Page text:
MMORPG: That’s great. I loved the story of the fight between the Horde and Alliance, and I want that back. But this is even further along down the line, and I’m going to shoot for it... so how close are we when it comes to the next major expansion if we’re almost done with Garrosh’s story?
Greg: So we’ve gotten a lot better on working on things in parallel. For a long time it was just “holy crap, we have to get more content out” and that actually kept up for a long time. All the way through to the Lich King, it was just “let’s not even think about two years from now, let’s just get stuff out there for players to have more to do.” And we finally caught up enough to where we can finally take a longer view. We now think about not only what’s the next expansion, but what’s the one after that, and the one after that? So we can kind of start sewing the seeds a little bit in terms of story. In terms of gameplay and mechanics, we know where we’re going to go, and we can start working early and try out ideas while we have time.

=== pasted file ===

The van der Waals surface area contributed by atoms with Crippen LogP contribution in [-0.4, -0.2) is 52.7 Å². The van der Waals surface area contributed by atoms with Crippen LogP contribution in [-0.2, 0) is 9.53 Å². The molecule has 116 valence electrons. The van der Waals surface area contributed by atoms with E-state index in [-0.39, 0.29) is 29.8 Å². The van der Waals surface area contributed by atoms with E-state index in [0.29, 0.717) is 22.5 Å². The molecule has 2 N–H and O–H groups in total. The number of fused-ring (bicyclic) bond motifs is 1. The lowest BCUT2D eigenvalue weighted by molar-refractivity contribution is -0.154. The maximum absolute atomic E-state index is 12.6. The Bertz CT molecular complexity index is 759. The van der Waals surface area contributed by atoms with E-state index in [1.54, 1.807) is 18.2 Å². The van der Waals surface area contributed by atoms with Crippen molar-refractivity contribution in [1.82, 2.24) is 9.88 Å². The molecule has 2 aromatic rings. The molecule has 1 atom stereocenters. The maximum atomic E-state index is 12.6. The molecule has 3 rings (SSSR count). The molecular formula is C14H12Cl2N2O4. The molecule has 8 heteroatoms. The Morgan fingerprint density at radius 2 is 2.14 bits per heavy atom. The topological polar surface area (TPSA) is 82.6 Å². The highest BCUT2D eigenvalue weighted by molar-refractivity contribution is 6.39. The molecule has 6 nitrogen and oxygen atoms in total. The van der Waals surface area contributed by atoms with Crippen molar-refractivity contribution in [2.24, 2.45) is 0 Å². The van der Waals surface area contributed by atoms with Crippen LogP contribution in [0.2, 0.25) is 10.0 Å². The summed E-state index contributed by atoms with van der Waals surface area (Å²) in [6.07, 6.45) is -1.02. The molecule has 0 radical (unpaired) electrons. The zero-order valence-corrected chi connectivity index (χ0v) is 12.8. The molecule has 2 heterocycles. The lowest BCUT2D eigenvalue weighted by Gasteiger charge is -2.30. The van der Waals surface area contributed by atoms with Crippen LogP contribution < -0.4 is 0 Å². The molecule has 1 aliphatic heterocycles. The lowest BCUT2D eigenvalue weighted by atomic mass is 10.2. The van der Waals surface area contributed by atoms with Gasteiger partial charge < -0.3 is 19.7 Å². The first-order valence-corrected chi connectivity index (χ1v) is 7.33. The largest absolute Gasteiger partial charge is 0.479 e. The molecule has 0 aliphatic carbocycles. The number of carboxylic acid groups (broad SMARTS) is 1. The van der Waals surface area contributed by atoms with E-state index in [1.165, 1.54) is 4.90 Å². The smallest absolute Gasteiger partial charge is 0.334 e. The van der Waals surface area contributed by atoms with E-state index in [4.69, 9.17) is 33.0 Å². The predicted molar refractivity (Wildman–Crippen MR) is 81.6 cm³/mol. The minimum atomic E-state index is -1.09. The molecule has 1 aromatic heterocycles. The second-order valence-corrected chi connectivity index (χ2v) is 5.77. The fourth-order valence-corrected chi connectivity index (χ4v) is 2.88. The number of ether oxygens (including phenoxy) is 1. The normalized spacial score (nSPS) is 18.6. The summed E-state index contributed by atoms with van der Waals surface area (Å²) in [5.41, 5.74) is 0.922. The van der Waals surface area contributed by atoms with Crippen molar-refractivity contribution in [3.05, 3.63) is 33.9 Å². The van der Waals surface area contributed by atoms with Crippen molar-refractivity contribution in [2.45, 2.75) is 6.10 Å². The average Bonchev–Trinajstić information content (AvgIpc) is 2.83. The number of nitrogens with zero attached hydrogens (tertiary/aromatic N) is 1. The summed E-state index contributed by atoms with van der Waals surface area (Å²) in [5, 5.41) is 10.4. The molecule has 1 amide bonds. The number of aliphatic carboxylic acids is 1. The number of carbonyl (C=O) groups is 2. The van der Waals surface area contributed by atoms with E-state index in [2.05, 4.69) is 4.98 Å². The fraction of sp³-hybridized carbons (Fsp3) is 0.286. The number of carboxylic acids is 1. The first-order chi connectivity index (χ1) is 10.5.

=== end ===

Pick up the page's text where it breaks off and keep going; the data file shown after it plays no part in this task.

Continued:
So we’d already started working on the 5.2 and 5.3 patch before 5.0 had even launched. And we had already started laying groundwork for future expansions so people could start working on it, with a little more overlap so we hopefully don’t have problems sticking with the final patch of Mists of Pandaria for a really long time.
MMORPG: So, “SoonTM”, right?
Greg: I know that was about as vague as I can get.
MMORPG: I know there’s this big Blizzard convention thing coming up in November... just saying. Thank you for your time, Greg. It’s always a pleasure. I’ll see you at Blizzcon!
Greg: Thank you! We certainly missed Blizzcon last year, and it’s going to be a good one this year. I think we’re going to have a lot to talk about.
Bill Murphy / Bill Murphy is the Managing Editor of MMORPG.com, RTSGuru.com, and lover of all things gaming. He's been playing and writing about MMOs and geekery since 2002, and you can harass him and his views on Twitter @thebillmurphy.